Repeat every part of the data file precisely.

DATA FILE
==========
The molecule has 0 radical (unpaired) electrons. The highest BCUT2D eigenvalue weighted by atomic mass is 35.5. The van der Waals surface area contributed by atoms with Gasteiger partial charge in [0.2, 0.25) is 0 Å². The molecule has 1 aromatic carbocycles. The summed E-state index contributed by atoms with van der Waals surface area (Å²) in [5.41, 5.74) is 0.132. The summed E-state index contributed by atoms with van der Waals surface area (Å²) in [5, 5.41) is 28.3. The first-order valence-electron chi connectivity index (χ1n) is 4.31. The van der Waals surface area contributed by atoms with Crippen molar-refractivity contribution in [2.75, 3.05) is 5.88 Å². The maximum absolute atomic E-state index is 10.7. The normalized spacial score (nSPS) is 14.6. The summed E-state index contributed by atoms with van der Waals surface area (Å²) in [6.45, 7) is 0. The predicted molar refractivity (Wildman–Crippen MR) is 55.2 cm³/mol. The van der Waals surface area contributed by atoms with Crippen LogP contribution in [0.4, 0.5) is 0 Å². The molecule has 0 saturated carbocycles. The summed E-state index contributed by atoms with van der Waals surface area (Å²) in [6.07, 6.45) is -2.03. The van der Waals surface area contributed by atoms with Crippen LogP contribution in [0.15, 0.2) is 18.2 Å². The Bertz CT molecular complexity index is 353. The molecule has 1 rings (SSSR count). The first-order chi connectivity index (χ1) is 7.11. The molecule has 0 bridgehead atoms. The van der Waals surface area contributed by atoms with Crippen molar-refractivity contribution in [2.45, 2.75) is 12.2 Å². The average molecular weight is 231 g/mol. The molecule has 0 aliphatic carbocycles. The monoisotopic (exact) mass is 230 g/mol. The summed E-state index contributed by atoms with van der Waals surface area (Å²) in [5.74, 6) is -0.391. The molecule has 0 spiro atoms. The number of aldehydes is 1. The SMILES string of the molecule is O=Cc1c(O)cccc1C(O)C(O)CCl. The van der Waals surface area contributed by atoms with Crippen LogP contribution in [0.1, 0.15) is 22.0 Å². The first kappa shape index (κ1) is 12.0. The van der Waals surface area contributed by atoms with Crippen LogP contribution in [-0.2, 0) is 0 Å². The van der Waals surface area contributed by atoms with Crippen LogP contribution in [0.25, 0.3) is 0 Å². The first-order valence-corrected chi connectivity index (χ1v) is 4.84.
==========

The molecule has 0 radical (unpaired) electrons. The highest BCUT2D eigenvalue weighted by atomic mass is 35.5. The van der Waals surface area contributed by atoms with Gasteiger partial charge in [0.2, 0.25) is 0 Å². The molecule has 1 aromatic carbocycles. The summed E-state index contributed by atoms with van der Waals surface area (Å²) in [5.41, 5.74) is 0.132. The summed E-state index contributed by atoms with van der Waals surface area (Å²) in [5, 5.41) is 28.3. The first-order valence-electron chi connectivity index (χ1n) is 4.31. The van der Waals surface area contributed by atoms with Crippen molar-refractivity contribution in [2.75, 3.05) is 5.88 Å². The maximum absolute atomic E-state index is 10.7. The normalized spacial score (nSPS) is 14.6. The summed E-state index contributed by atoms with van der Waals surface area (Å²) in [6.45, 7) is 0. The predicted molar refractivity (Wildman–Crippen MR) is 55.2 cm³/mol. The van der Waals surface area contributed by atoms with Crippen LogP contribution in [0.4, 0.5) is 0 Å². The molecule has 0 saturated carbocycles. The summed E-state index contributed by atoms with van der Waals surface area (Å²) in [6.07, 6.45) is -2.03. The van der Waals surface area contributed by atoms with Crippen LogP contribution in [0.15, 0.2) is 18.2 Å². The Bertz CT molecular complexity index is 353. The molecule has 1 rings (SSSR count). The first-order chi connectivity index (χ1) is 7.11. The molecule has 0 bridgehead atoms. The van der Waals surface area contributed by atoms with Crippen molar-refractivity contribution in [2.45, 2.75) is 12.2 Å². The average molecular weight is 231 g/mol. The molecule has 0 aliphatic carbocycles. The monoisotopic (exact) mass is 230 g/mol. The summed E-state index contributed by atoms with van der Waals surface area (Å²) in [5.74, 6) is -0.391. The molecule has 0 spiro atoms. The number of aldehydes is 1. The SMILES string of the molecule is O=Cc1c(O)cccc1C(O)C(O)CCl. The van der Waals surface area contributed by atoms with Crippen LogP contribution in [0.1, 0.15) is 22.0 Å². The first kappa shape index (κ1) is 12.0. The van der Waals surface area contributed by atoms with Crippen LogP contribution in [-0.2, 0) is 0 Å². The van der Waals surface area contributed by atoms with Crippen LogP contribution in [0.25, 0.3) is 0 Å². The first-order valence-corrected chi connectivity index (χ1v) is 4.84.